Synchronous and Asynchronous Communication Advantages and Disadvantages
Should you message them or call them? – One of the most common projects management challenges that the team faces is choosing the right way of communicating. Knowing the advantages and disadvantages of synchronous and asynchronous communication will help you improve your interpersonal and team skills in project management.
Synchronous communication is happening in the exact moment, while asynchronous communication goes over a period of time. In other words, synchronous communicating is fast, while asynchronous is slow.
If you are wondering what are advantages and disadvantages of both synchronous and asynchronous communication are, you came to the right spot. We explained the specifications, differences, and pros and cons of both.
What is synchronous communication?
Synchronous communication is a way of communication that happens in real-time. When two or more included people are exchanging information, they require immediate attention and response.
That doesn’t mean that you need to be looking at the person and communicating in the same space. Synchronized communication can also be virtual, scheduled, or a little more impromptu.
Examples of synchronous communication
- In-person meetings
- Phone call
- Video conferencing (Zoom, Microsoft Teams, Google Meets)
- Asking your colleagues across the desk a quick question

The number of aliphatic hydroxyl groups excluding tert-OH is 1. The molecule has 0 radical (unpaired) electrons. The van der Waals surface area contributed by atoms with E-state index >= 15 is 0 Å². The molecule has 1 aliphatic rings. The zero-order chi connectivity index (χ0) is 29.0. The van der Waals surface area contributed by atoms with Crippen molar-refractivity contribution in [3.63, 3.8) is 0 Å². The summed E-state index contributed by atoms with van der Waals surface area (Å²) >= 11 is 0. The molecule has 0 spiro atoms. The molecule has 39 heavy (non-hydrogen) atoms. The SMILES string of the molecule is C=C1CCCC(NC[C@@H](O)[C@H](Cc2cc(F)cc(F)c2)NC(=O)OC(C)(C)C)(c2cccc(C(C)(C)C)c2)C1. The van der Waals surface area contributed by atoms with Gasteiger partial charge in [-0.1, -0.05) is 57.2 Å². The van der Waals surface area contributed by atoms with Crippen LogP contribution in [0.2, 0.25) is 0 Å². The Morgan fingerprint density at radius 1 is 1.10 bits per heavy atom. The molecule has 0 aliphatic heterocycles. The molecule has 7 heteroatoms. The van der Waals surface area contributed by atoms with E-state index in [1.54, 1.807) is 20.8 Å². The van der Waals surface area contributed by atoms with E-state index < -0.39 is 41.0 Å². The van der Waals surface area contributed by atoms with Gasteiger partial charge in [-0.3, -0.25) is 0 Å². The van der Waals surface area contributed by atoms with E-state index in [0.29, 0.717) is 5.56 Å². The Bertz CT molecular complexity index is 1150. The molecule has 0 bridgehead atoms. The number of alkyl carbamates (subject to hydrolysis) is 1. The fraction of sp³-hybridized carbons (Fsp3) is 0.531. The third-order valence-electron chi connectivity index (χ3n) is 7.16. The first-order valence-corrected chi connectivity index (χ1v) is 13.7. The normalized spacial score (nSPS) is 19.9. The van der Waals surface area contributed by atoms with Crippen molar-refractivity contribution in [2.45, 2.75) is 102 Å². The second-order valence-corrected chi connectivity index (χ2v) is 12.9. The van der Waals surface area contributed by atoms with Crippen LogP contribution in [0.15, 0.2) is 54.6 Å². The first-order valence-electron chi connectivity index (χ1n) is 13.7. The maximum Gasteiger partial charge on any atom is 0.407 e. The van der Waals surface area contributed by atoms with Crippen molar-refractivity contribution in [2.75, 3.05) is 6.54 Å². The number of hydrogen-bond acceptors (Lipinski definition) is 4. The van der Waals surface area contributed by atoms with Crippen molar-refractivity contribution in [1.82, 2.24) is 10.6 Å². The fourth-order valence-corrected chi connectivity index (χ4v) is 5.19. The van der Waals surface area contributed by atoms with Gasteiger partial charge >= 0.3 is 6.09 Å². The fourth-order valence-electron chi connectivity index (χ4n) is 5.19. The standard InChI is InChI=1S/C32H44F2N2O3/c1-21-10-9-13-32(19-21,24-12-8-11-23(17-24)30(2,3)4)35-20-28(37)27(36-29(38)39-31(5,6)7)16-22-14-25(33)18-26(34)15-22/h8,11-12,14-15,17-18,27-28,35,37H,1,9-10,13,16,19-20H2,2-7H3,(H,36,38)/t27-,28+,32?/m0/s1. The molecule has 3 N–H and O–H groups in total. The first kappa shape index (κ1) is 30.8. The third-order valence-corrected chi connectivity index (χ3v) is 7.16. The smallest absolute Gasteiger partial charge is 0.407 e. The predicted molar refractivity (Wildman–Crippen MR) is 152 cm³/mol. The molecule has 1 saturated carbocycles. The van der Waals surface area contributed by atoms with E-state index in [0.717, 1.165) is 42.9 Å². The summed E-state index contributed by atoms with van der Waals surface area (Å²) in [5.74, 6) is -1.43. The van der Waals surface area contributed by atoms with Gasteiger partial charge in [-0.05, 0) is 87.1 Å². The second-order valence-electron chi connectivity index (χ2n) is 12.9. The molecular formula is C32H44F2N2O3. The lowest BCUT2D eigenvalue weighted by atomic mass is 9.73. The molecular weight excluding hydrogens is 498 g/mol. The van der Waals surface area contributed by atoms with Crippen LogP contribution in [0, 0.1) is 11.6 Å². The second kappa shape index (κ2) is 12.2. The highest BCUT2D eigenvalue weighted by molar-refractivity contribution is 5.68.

- Coffee break conversations
Advantages of synchronous communication
The main advantage of synchronous communication is that it enables immediate reaction between the sender and receiver. It can be both advantage and disadvantage, but in this part, we are going to explain how it affects your performance positively.
An advantage of synchronous communication is that it is inherently human. It makes it easier and intuitive to use it. When you want to discuss sensitive topics, you will want to show your human voice, facial expression and provide feedback.
Useful in crisis situations
Some things, like critics, require immediate reaction and response. For that, you will need to include your team members in real-time communication and make a conclusion quickly.
Makes brainstorming easier
When there is a lot of new information and things going on, and you need a solution, brainstorming is a way to go. However, for good brainstorming, all the parts should be included in real-time. Hearing different opinions and ideas makes the better idea and creation.
Disadvantages of synchronous communication
Even though there are occasions when it can be useful, synchronous communicating can influence productivity in a negative way.
Difficult to arrange
Since synchronous communication requires the presence of participants, if you want to have a long discussion, you need to schedule it that it works for everyone. In a group of busy people where everyone has their own agenda and responsibilities, it is hard to find a date that works for everyone. Eventually, even after you set the date, meetings progress can go slowly.